Hmmmm. I always have a hard time in situations like this separating out rational and emotional reactions.
1. What a horrible thing to do, what a monster, she should be punished, etc
2. what a horrible thing to do, something terrible must be wrong with her, she needs help and why couldn’t somebody have prevented this by seeing it, etc
1. The media loves to parade rare but horrific events like this, but do we really want to base criminal justice policy on outliers?
2. Evil seems to be inevitable, so we shouldn’t expect to have a system perfect enough to prevent it 100% of the time
3. Perhaps a better mental health, social support system would reduce the indicdence of such events?
4. Perhaps a stronger deterrant system reliably carried out would reduce the incidence of such events?
FWIW, I’m opposed to the death penalty, but not on the usual grounds. Though pretty far to the left generally, I don’t think it morally unjustifiable for the state to take life if it can be demonstrated empirically that it is an effective deterrant and reduces suffering on balance. I happen to think this isn’t true since I think most of what it is used for are actions that don’t involve rational consideration of the consequences and for which deterrance is unlikely to be useful. And, of course, there are lots of good arguments against it on pragmatic grounds (it’s generally applied unfairly to people of color, it is irrevocable even if we;ve got the wrong person, etc).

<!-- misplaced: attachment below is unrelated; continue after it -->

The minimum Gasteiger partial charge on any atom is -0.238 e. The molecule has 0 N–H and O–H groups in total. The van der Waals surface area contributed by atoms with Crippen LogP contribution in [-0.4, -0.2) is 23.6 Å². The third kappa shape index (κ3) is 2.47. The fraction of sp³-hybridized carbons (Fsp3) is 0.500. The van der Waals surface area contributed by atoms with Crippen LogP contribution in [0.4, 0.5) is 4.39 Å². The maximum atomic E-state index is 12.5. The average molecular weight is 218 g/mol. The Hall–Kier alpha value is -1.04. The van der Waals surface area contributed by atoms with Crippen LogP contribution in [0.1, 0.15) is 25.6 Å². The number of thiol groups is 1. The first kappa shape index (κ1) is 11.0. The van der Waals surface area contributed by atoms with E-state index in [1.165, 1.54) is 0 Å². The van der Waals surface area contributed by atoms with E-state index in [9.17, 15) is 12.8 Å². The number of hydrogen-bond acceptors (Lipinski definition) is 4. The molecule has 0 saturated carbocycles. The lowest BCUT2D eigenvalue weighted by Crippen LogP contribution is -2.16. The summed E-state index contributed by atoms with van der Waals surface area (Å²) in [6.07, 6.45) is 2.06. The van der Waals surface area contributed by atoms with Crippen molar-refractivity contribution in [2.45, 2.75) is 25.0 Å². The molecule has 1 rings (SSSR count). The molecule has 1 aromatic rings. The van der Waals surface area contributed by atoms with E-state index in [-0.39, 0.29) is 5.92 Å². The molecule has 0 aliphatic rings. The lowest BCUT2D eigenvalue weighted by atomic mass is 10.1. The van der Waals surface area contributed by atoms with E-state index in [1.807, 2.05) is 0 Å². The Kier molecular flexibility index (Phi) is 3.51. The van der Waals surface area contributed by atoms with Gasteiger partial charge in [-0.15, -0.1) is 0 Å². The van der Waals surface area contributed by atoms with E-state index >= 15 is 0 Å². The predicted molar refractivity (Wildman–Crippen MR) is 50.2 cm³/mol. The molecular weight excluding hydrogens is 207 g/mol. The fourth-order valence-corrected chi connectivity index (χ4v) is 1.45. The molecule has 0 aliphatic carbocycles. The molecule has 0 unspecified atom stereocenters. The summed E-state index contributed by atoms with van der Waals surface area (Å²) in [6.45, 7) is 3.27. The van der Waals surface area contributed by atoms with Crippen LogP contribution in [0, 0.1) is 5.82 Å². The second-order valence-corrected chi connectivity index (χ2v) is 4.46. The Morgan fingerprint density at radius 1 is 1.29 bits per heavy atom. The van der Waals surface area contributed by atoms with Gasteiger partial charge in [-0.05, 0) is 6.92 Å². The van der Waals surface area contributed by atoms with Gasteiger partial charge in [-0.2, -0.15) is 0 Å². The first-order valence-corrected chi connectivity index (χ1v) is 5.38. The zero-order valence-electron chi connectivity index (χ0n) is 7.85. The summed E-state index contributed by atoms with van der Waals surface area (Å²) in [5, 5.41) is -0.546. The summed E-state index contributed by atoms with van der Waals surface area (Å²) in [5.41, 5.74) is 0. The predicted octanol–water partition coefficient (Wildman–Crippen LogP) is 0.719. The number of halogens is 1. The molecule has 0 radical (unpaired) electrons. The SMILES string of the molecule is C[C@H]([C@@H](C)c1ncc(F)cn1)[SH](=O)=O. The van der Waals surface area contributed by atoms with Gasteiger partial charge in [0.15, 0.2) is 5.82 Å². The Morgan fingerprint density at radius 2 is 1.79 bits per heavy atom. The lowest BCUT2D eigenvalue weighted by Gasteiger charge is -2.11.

I know what Stephan takes away from this as a “lesson,” to the extent it is anything other than a meaningnless tragedy, and I know we aren’t going to agree on that “lesson.” But I wonder if there really is anything to be learned here, or if it is just enough to empathize with the suffering of the human beings involved and leave it at that? That, at least, is my tendancy, especially since I think too much policy-making is done on the basis of emotional reactions to unrepresentative events, but what do others here think?